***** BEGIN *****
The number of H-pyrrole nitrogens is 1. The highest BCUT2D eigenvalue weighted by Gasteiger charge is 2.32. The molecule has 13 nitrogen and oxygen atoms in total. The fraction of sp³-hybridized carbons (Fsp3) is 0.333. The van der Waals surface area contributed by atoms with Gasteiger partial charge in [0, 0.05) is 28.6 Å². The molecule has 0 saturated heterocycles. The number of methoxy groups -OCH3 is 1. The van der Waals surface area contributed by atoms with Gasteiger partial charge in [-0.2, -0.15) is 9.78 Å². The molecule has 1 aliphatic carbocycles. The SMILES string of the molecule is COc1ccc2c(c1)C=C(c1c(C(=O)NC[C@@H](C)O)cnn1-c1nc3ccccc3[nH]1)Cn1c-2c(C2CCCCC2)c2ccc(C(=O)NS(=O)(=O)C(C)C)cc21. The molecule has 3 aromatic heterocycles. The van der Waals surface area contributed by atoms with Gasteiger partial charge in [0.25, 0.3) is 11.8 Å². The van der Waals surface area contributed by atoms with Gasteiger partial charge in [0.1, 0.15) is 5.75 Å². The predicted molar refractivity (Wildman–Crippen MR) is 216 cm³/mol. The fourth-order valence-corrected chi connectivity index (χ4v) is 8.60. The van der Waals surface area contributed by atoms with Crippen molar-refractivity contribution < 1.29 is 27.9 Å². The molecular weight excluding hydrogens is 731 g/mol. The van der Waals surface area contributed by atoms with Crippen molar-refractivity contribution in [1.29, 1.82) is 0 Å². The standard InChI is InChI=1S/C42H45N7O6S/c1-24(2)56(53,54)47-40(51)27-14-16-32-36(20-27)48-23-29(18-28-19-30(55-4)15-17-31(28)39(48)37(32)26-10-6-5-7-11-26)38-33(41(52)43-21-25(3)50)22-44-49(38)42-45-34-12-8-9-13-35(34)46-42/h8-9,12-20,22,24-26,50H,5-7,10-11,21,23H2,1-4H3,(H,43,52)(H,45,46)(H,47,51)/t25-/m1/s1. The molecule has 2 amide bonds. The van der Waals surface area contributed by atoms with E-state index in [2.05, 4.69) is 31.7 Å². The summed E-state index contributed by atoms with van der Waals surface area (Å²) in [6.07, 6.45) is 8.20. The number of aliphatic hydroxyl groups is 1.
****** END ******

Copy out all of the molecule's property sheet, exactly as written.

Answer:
The number of H-pyrrole nitrogens is 1. The highest BCUT2D eigenvalue weighted by Gasteiger charge is 2.32. The molecule has 13 nitrogen and oxygen atoms in total. The fraction of sp³-hybridized carbons (Fsp3) is 0.333. The van der Waals surface area contributed by atoms with Gasteiger partial charge in [0, 0.05) is 28.6 Å². The molecule has 0 saturated heterocycles. The number of methoxy groups -OCH3 is 1. The van der Waals surface area contributed by atoms with Gasteiger partial charge in [-0.2, -0.15) is 9.78 Å². The molecule has 1 aliphatic carbocycles. The SMILES string of the molecule is COc1ccc2c(c1)C=C(c1c(C(=O)NC[C@@H](C)O)cnn1-c1nc3ccccc3[nH]1)Cn1c-2c(C2CCCCC2)c2ccc(C(=O)NS(=O)(=O)C(C)C)cc21. The molecule has 3 aromatic heterocycles. The van der Waals surface area contributed by atoms with Gasteiger partial charge in [0.25, 0.3) is 11.8 Å². The van der Waals surface area contributed by atoms with Gasteiger partial charge in [0.1, 0.15) is 5.75 Å². The predicted molar refractivity (Wildman–Crippen MR) is 216 cm³/mol. The fourth-order valence-corrected chi connectivity index (χ4v) is 8.60. The van der Waals surface area contributed by atoms with Crippen molar-refractivity contribution < 1.29 is 27.9 Å². The molecular weight excluding hydrogens is 731 g/mol. The van der Waals surface area contributed by atoms with Crippen molar-refractivity contribution in [1.29, 1.82) is 0 Å². The standard InChI is InChI=1S/C42H45N7O6S/c1-24(2)56(53,54)47-40(51)27-14-16-32-36(20-27)48-23-29(18-28-19-30(55-4)15-17-31(28)39(48)37(32)26-10-6-5-7-11-26)38-33(41(52)43-21-25(3)50)22-44-49(38)42-45-34-12-8-9-13-35(34)46-42/h8-9,12-20,22,24-26,50H,5-7,10-11,21,23H2,1-4H3,(H,43,52)(H,45,46)(H,47,51)/t25-/m1/s1. The molecule has 2 amide bonds. The van der Waals surface area contributed by atoms with E-state index in [2.05, 4.69) is 31.7 Å². The summed E-state index contributed by atoms with van der Waals surface area (Å²) in [6.07, 6.45) is 8.20. The number of aliphatic hydroxyl groups is 1.